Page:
By: John Schengber, Vol. 21 Staff Writer
In recent decisions from the circuit courts — the second-highest level of federal courts behind the Supreme Court — judges disagree as to whether states can prohibit social media companies from moderating content on their platforms. The Firth Circuit Court of Appeals evaluated a Texas law, and the Eleventh Circuit Court of Appeals evaluated a Florida law. Both state laws prohibit a platform like Facebook from moderating its content based on the viewpoint of the content, such as by removing content it deems hate speech or misinformation. In evaluating the two state laws, the Fifth and Eleventh Circuit Courts came out differently on the issue, and an important disagreement between circuit courts typically tees up a Supreme Court showdown. At the Supreme Court, the case will test the Justices’ commitment to protecting corporate speech.
Since the 1970s and 1980s, Supreme Court decisions such as Buckley v. Valeo, First National Bank of Boston v. Bellotti, and Citizens United v. FEC have increasingly placed corporate speech on equal footing with other forms of protected expression. The thinking, according to the Courts that made those decisions, was that legislatures and courts cannot dampen corporate speech merely to protect the speech of others. If spending is speech, according to Buckley, and corporations are people, according to Citizens United, then spending by corporations towards political campaigns and other areas of public discourse is speech that the Government cannot restrict simply because the “speaker” is a corporation. (Economists point to a connection between these decisions favoring unrestrained corporate speech and subsequent Republican electoral victories).
But now much of corporate power, and corporate speech, comes from Silicon Valley, where Facebook, Google, and Twitter roost, turning corporate power blue. Meanwhile, as social media platforms have become hotbeds of radicalization, misinformation, and hate speech, the internet giants face pressure to censor their users, including conservative politicians like Donald Trump. Conservative legislatures and governors in Texas and Florida, reacting to the perception that the Silicon Valley magnates are selectively censoring conservative speech, enacted laws that prohibit social media companies from moderating their users’ speech.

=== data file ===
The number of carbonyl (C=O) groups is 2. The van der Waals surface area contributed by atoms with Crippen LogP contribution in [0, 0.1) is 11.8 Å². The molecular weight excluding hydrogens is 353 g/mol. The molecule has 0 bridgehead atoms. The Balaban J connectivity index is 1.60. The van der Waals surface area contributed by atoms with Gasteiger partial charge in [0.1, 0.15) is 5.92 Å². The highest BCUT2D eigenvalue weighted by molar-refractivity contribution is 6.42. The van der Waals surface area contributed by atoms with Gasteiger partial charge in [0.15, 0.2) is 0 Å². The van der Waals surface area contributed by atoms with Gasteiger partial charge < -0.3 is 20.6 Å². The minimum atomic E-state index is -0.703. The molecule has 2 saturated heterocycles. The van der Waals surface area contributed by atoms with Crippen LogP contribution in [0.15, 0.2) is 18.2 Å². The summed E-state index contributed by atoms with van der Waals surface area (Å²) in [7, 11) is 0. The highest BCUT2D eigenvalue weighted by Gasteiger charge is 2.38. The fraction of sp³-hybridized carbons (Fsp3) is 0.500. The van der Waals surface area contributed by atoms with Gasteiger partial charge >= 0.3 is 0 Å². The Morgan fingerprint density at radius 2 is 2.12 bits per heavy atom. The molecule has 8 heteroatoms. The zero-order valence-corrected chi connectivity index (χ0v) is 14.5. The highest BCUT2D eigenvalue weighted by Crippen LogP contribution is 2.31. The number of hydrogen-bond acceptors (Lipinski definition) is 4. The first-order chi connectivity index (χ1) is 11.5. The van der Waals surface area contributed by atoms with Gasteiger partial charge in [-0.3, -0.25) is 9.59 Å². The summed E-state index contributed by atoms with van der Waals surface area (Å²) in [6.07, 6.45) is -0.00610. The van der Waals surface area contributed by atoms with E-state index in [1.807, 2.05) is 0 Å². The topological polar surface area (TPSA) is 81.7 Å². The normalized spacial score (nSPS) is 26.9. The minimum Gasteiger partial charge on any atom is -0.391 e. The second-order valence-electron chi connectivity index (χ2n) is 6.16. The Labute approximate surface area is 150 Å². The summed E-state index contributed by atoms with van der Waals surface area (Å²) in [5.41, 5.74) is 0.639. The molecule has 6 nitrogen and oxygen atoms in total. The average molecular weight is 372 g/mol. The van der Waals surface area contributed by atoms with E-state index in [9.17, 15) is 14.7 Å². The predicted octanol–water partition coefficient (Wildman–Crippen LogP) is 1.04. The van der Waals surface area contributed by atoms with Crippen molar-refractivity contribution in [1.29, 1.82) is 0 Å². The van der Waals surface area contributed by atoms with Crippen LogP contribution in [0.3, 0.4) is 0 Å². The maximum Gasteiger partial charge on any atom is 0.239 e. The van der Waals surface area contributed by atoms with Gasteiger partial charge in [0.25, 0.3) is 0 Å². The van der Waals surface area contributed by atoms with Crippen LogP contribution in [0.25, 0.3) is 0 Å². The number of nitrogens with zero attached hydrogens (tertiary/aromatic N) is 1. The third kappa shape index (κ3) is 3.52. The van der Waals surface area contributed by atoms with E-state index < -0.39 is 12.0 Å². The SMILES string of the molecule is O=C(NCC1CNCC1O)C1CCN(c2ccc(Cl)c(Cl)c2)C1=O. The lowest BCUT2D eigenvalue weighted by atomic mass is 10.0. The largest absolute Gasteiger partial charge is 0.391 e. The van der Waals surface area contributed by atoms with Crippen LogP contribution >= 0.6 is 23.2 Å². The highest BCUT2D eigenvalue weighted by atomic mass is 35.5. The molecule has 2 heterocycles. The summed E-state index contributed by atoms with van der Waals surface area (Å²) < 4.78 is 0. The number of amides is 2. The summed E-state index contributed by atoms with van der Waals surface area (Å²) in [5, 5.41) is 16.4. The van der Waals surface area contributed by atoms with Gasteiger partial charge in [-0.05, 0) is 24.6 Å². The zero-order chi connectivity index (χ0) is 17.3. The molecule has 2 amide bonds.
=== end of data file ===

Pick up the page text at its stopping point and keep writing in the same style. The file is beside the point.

The Statutes and the Circuit Split
Both the law in Florida, S.B. 7072, and the law in Texas, H.B. 20, seek to limit social media companies’ ability to moderate platform users’ speech or remove users from platforms based on their speech. The plaintiffs, led by NetChoice LLC, are a group of telecommunications trade associations that represent the large social media companies. They filed preliminary injunctions against each statute in the appropriate courts—the U.S. District Courts for the Northern District of Florida and the Western District of Texas—asking the courts to stop the laws before they go into effect on the grounds that the laws violate the platforms’ First Amendment free speech rights. The cases were then appealed to the Eleventh Circuit and the Fifth Circuit.
In both cases, NetChoice made two important arguments. First, social media companies are private actors. Second, they are publishers who maintain editorial discretion. Because the First Amendment only applies to state actors, not private actors, NetChoice argued that it is not a First Amendment violation of any sort when the companies choose to censor their platforms’ users. Further, because the First Amendment prohibits governments from compelling editorial publishers—like newspapers or internet sites—to publish certain things, NetChoice argued that the statutes violate the First Amendment by compelling private actors to speak in certain ways when it forces them to support all users’ content.